Every piece of fabric weaved, block printed or embroidered is done by a group of artisans who give it the time and attention it deserves. In respecting the care that goes into each piece these villages produce, each season is broken down into months, delivering products as they come in, giving fashion the slow, steadfast care it deserves. The Grassroot woman embraces progress, with a steady hand on sustainable traditions of the past. Traditions that hold within them the potential to measure up or even surpass all else in a contemporary world giving her the opportunity to revel in the nature.
He raises the bar with his sustainable collections featuring upcycled industrial by-products. He knows that being conscious of one’s environment doesn’t simply mean going organic. He reinvents the old (and often considered useless) into something relevant with his designs aesthetics. His creations are inspired by millions of traditional saris that after having taken months of craftsmanship are left only to be rendered unusable, like unclaimed pieces of heritage. He looks at changing their identity and giving it a new purpose in the hope that they, the saris, can live a longer and more fruitful life. Ripped Patola saris are restored by using modern industrial treatments through responsible design ethics to strengthen the fabric and rearrange to convert it into a whole new product. A sari that is fading away is once again given meaning by changing its application which in turn brings about new feelings and expresses new values. The unstitched nature of the textile is modernised with structured silhouettes and strengthened by bonding, pleating or weaving.
“It always starts from the simplest of things, such as trying to reuse everyday things at home like polybags and plastic bottles. Producing less waste is the best way to sustain a healthy lifestyle and environment. Designers can influence society and bring about a productive change which can inspire more people. The creative community needs to take the lead and do things to protect resources to revert to a healthier ecosystem,” says Amit.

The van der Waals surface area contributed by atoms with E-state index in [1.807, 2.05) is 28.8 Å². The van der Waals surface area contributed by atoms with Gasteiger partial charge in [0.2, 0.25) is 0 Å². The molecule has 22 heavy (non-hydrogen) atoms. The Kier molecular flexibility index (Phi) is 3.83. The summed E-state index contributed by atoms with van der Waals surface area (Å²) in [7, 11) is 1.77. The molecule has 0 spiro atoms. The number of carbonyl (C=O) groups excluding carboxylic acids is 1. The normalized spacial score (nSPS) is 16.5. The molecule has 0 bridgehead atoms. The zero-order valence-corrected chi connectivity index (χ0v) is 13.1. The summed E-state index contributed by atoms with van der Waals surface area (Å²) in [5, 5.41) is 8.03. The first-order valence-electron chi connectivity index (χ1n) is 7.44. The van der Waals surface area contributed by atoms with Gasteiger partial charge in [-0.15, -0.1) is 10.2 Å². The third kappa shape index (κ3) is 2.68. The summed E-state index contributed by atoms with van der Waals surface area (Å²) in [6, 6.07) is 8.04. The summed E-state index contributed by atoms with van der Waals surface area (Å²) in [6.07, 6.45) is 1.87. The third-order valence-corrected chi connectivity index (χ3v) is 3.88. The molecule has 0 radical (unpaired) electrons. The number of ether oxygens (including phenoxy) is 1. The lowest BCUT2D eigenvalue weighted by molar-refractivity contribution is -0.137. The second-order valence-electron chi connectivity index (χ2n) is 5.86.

Known for her extensive experimentation with textiles in which she innovates unique blends that are characteristically true to her made-inIndia, natural fibres label. Her speciality lies in developing textiles in distinctive combinations of two different weaving traditions from two geographies to create something new of impeccable quality from sustainable sources and design. Craft revivalist and textile conservationist Madhu Jain’s latest collection of Uzbekistan-inspired ikat takes this weaving craft style to another level, aptly earning her the moniker of the First Lady of Ikat. Here, she primarily showcases a sublime blend of two ancient weaving cultures — Indian and Uzbeki — and the result is captivating.
This collection bears Madhu’s inimitable stamp of exquisite craftsmanship, striking design and an exceptional colour palette. Crafted in jewel tones, and typically in rich silk, Uzbeki ikat, which was primarily worn by nobles or the wealthy catered to their sensibility and desires. And so, the fabric is typically rich silk, the motifs are bold, and the colours jewel-toned. Madhu just had to recreate some of that magic by blending Indian ikat weaves with Uzbeki. The challenge lay in the span of the fabric, Uzbeki ikat is barely 10-12 inches wide. It took months of meticulous research and weaving to get the convergence just right. Madhu’s Uzbeki collection is a first in India, and she continues to innovate, adding Indian elements into it.